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  1. Scholarship on Aristotle's Ethical and Political Philosophy (2011-2020).Thornton Lockwood - manuscript
    In anticipation of updating annotated bibliographies on Aristotle’s Ethics and Politics for Oxford Bibliography Online, I have sought to keep a running tabulation of all books, edited collections, translations, and journal articles which are primarily devoted to Aristotle’s ethical and political writings (including their historical reception but excluding neo–Aristotelian virtue ethics). In general, criteria for inclusion in this bibliography are that the work be: (1) publication in a peer–reviewed or academic/university press between 2011–2020; (2) “substantially” devoted to one of Aristotle’s (...)
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  • Virtue Habituation and the Skill of Emotion Regulation.Paul E. Carron - forthcoming - In Tom Angier & Lisa Raphals (eds.), Skill in Ancient Ethics: The Legacy of China, Greece and Rome. Bloomsbury Academic.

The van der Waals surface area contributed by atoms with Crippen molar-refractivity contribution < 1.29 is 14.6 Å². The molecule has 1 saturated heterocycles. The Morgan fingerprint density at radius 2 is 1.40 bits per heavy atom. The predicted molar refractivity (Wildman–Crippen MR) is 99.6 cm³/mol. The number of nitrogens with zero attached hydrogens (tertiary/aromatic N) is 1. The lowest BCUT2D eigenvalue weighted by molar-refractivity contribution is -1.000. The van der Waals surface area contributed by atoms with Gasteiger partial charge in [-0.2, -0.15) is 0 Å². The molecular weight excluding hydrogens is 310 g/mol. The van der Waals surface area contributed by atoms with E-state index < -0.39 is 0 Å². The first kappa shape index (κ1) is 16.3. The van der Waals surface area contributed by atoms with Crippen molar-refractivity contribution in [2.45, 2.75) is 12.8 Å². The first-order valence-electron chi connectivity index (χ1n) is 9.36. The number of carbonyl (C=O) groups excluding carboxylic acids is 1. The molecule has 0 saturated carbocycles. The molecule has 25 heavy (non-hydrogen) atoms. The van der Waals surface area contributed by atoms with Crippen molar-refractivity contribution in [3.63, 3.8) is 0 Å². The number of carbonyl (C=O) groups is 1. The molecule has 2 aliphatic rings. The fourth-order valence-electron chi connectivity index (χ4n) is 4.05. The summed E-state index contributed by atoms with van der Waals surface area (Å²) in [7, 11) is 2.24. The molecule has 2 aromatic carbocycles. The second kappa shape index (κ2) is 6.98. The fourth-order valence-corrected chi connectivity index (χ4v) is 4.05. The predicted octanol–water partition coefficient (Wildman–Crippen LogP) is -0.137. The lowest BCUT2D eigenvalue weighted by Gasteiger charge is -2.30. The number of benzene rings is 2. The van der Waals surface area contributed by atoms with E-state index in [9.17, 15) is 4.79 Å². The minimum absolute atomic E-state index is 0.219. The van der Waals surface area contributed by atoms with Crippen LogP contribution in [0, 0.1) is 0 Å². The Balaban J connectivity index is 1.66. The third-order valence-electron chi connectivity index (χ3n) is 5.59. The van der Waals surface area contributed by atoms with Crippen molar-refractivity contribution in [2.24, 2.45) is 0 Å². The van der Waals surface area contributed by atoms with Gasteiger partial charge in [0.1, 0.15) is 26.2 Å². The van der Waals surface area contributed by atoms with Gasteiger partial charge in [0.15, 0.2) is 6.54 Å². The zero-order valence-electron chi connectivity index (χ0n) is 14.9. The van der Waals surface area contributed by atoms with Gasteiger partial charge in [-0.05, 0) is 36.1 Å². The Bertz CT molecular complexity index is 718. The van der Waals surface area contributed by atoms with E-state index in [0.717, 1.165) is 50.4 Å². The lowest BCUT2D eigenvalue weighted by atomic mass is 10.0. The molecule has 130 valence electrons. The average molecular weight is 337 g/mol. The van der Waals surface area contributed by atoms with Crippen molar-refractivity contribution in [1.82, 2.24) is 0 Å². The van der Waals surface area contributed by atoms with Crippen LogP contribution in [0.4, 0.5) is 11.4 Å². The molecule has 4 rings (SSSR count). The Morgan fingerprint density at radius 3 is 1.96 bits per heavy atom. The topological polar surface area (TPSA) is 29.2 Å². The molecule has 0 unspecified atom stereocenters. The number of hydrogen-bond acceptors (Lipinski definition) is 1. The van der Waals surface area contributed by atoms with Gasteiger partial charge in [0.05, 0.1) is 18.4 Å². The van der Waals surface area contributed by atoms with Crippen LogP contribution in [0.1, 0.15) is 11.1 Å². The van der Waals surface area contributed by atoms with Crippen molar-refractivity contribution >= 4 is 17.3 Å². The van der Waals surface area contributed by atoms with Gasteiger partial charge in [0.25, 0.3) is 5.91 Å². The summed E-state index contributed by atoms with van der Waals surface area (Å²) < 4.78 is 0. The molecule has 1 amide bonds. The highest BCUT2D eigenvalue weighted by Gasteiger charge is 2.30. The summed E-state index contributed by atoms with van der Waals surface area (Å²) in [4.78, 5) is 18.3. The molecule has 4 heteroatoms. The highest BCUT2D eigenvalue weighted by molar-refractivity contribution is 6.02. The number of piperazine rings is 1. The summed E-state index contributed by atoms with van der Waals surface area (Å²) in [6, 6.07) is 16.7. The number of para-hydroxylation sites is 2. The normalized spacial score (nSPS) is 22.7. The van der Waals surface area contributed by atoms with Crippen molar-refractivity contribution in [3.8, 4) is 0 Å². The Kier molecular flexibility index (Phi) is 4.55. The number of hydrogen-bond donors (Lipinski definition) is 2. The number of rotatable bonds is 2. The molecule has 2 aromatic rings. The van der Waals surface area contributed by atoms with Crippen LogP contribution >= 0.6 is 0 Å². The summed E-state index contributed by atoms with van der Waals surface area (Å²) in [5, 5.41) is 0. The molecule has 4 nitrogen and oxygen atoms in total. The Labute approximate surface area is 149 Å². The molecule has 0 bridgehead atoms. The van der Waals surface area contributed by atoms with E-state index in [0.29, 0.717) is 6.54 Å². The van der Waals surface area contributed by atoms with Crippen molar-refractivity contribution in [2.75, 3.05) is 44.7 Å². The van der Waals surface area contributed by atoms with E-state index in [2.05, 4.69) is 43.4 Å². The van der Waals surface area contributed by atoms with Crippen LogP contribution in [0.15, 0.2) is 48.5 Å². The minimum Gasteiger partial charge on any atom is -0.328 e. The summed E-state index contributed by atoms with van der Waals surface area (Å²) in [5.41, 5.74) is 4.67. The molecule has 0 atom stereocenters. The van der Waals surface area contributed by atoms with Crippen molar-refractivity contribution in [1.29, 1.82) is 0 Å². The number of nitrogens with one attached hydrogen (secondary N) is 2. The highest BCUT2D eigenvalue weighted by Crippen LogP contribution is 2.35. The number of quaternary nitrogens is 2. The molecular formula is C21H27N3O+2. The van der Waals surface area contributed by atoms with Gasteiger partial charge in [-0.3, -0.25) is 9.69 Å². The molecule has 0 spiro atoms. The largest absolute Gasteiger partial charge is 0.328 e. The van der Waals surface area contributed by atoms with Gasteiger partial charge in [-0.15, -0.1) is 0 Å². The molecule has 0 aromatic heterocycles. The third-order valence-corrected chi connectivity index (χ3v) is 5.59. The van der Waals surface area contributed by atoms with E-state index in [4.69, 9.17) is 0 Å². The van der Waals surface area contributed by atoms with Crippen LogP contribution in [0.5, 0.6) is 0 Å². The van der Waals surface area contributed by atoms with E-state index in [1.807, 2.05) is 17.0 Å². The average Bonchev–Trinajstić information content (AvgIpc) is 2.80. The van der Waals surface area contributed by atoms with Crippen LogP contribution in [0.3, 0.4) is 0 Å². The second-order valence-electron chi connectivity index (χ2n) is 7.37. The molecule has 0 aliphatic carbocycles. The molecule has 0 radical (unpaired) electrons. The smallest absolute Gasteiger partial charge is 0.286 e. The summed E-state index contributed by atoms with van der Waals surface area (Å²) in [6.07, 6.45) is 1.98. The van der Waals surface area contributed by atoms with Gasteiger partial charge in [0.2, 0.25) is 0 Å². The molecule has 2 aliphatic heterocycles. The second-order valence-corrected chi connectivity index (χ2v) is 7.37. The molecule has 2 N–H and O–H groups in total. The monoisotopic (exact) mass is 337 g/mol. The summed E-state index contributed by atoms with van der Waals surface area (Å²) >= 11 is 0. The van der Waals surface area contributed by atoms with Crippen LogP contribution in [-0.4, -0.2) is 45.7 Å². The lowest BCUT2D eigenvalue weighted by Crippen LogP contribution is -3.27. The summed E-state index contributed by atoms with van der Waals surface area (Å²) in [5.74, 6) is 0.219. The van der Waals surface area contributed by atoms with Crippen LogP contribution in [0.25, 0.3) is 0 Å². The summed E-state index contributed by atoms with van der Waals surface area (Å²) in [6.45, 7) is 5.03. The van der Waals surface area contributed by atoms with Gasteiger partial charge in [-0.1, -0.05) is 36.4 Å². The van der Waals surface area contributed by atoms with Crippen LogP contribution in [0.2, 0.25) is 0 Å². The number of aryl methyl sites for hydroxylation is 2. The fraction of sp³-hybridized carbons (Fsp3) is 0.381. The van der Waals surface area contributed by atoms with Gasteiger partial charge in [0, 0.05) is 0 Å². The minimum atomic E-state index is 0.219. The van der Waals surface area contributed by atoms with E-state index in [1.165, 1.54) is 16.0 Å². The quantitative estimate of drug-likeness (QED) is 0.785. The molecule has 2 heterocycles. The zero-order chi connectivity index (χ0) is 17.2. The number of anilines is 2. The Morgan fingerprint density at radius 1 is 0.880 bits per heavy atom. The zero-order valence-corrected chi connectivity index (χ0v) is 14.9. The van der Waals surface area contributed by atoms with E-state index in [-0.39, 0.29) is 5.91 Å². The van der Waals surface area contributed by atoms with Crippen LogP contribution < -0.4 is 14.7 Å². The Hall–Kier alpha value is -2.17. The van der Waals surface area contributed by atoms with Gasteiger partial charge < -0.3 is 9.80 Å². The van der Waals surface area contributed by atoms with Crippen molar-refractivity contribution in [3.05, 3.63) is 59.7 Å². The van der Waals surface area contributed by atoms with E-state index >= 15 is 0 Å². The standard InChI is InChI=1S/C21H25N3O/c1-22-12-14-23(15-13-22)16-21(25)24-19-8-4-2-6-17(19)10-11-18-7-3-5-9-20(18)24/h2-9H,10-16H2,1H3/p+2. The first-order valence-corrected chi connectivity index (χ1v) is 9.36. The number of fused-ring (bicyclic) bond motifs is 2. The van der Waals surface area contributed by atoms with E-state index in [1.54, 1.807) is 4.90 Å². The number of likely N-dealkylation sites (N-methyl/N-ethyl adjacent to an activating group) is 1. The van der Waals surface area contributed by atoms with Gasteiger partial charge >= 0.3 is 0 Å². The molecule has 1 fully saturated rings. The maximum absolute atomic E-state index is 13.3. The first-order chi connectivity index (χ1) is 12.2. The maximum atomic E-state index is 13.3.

In Nicomachean Ethics 2.1, Aristotle draws a now familiar analogy between aretai ('virtues') and technai ('skills'). The apparent basis of this comparison is that both virtue and skill are developed through practice and repetition, specifically by the learner performing the same kinds of actions as the expert: in other words, we become virtuous by performing virtuous actions. Aristotle’s claim that “like states arise from like activities” has led some philosophers to challenge the virtue-skill analogy. In particular, Aristotle’s skill analogy is (...)
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  • Five Principles of Philosophical Health for Critical Times : From Hadot to Crealectics.Luis de Miranda - 2021 - Eidos. A Journal for Philosophy of Culture 5 (1):70-89.
    In a world described or experienced as unfair, what can philosophical practitioners propose in order to help individuals and communities strive for a meaningful life? One answer, empirically informed by the author’s practice as philosophical counselor in therapeutic, self-care and organizational contexts, is five principles for the cultivation of philosophical health, namely mental heroism, deep orientation, critical creativity, deep listening, and the “Creal”. In the light of Hadot’s rediscovery of philosophy as a way of life and in dialogue with his (...)
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